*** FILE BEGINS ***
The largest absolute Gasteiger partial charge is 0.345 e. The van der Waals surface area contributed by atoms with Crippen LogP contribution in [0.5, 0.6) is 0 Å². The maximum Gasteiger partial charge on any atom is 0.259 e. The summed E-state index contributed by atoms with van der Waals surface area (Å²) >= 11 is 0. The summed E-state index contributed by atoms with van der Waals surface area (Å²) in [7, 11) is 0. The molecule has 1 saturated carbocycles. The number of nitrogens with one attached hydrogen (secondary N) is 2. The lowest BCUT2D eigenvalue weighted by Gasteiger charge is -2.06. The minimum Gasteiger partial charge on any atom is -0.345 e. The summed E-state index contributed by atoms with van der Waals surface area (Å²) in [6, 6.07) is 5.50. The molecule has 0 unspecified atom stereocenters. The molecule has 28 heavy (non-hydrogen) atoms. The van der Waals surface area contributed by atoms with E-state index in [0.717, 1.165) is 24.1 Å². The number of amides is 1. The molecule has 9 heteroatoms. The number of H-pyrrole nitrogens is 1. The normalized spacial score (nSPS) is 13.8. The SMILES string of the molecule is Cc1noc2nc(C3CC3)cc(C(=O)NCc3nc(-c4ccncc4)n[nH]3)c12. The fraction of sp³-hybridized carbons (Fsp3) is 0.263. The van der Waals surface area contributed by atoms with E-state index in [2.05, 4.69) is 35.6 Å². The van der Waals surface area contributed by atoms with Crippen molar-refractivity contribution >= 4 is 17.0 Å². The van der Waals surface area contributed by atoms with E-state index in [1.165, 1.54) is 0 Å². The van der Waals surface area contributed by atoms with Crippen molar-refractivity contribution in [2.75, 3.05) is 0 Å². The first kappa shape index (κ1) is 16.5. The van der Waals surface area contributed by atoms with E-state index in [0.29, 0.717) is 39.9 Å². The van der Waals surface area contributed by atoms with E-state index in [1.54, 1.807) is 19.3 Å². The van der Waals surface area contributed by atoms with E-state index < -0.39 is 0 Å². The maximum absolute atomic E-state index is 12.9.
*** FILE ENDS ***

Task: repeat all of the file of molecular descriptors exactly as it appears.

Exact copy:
The largest absolute Gasteiger partial charge is 0.345 e. The van der Waals surface area contributed by atoms with Crippen LogP contribution in [0.5, 0.6) is 0 Å². The maximum Gasteiger partial charge on any atom is 0.259 e. The summed E-state index contributed by atoms with van der Waals surface area (Å²) >= 11 is 0. The summed E-state index contributed by atoms with van der Waals surface area (Å²) in [7, 11) is 0. The molecule has 1 saturated carbocycles. The number of nitrogens with one attached hydrogen (secondary N) is 2. The lowest BCUT2D eigenvalue weighted by Gasteiger charge is -2.06. The minimum Gasteiger partial charge on any atom is -0.345 e. The summed E-state index contributed by atoms with van der Waals surface area (Å²) in [6, 6.07) is 5.50. The molecule has 0 unspecified atom stereocenters. The molecule has 28 heavy (non-hydrogen) atoms. The van der Waals surface area contributed by atoms with E-state index in [0.717, 1.165) is 24.1 Å². The number of amides is 1. The molecule has 9 heteroatoms. The number of H-pyrrole nitrogens is 1. The normalized spacial score (nSPS) is 13.8. The SMILES string of the molecule is Cc1noc2nc(C3CC3)cc(C(=O)NCc3nc(-c4ccncc4)n[nH]3)c12. The fraction of sp³-hybridized carbons (Fsp3) is 0.263. The van der Waals surface area contributed by atoms with E-state index in [2.05, 4.69) is 35.6 Å². The van der Waals surface area contributed by atoms with Crippen molar-refractivity contribution >= 4 is 17.0 Å². The van der Waals surface area contributed by atoms with E-state index in [1.165, 1.54) is 0 Å². The van der Waals surface area contributed by atoms with Crippen molar-refractivity contribution in [2.75, 3.05) is 0 Å². The first kappa shape index (κ1) is 16.5. The van der Waals surface area contributed by atoms with E-state index in [0.29, 0.717) is 39.9 Å². The van der Waals surface area contributed by atoms with E-state index in [1.54, 1.807) is 19.3 Å². The van der Waals surface area contributed by atoms with E-state index < -0.39 is 0 Å². The maximum absolute atomic E-state index is 12.9.